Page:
Supplemental Oxygen

The SR20 POH lists only one manufacturer of “approved” oxygen systems - Mountain High Equip. & Supply in Salt Lake City - and lists three models available from them. Further, the bottle must be strapped in the right front seat. As far as I can tell, the system is completely portable, that is, it is not -installed- in the airplane in any way.

So, I’m just curious as to why anyone would have to use an “approved” system, or why there is one to begin with. Is there some regulatory issue which would prevent someone from using a system that is not “approved” by the manufacturer? As the portable systems aren’t actually installed in the airplane, I can’t imagine what difference it would make, other than the personal preference of the consumers.

Just curious…

The following is wild guesswork, so it’s worth what you paid for it.

The SR20 is certified to 17,500 ft, an altitude requiring oxygen. I’ll guess that a service ceiling that high requires some kind of certified oxygen delivery under part 23.

As for the right seat, this is presumably so that the pilot can monitor and control the oxygen flow rather than leaving it up to Uncle Ralph in the back seat.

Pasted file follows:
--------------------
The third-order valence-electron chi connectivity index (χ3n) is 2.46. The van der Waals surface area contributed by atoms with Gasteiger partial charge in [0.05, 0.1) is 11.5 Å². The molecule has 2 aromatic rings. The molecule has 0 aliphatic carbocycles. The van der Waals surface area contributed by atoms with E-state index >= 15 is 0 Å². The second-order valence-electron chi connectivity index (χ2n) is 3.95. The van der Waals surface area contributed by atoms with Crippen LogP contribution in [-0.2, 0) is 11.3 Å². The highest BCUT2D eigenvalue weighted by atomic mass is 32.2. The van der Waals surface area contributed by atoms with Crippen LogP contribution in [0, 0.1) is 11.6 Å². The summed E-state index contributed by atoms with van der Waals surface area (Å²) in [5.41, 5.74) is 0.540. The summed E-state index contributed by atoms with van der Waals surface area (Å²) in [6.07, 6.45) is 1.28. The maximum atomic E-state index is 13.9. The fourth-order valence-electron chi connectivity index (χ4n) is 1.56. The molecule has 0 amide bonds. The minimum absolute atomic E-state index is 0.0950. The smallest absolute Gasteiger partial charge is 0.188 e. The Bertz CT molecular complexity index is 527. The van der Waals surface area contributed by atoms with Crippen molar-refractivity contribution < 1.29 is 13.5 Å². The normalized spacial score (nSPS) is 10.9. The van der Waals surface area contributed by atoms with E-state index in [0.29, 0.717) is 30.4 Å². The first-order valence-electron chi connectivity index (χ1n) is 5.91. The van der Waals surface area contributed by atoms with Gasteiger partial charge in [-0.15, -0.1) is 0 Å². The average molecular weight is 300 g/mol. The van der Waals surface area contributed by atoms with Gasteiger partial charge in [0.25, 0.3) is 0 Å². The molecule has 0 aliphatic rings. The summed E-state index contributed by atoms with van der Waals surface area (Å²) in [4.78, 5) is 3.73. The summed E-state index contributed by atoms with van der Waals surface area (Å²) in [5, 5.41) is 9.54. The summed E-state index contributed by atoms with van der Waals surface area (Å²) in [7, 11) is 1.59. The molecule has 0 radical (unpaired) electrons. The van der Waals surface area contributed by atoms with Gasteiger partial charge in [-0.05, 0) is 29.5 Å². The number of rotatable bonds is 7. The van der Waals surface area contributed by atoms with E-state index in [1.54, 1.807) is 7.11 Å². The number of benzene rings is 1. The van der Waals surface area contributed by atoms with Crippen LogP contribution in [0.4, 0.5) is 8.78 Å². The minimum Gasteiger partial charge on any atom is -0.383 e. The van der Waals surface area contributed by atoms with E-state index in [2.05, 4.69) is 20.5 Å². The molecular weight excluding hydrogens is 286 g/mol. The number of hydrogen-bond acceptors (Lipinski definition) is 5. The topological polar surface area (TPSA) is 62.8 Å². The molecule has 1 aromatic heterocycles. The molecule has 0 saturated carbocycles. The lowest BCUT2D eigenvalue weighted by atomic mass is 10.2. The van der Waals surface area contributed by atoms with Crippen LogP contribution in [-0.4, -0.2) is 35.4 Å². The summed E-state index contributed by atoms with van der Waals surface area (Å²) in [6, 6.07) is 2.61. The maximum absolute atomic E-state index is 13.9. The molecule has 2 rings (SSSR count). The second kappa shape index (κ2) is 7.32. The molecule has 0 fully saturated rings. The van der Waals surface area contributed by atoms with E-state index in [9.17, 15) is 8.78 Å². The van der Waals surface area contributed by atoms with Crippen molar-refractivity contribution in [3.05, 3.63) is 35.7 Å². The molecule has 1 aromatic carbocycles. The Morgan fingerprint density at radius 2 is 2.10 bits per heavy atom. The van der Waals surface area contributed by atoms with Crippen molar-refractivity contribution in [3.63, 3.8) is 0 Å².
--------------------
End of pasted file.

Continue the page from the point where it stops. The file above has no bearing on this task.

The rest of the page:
Of course you want the thing securely strapped down, as having a 2000 PSI oxygen bomb loose in the airplane is just not a good thing.

Any comparable system really ought to be OK, though I suppose an overly agressive ramp check could spell trouble. It’d be an interesting point of law as to whether they could give you grief for having the thing in the plane if they can’t demonstrate that you were using it (or needed to)–after all, you could just be transporting it. Of course, all those cannulas strewn around the cabin might give you away!

Might be worth asking Cirrus if they could add an AFM supplement for a couple of the most popular systems, such as the Aerox.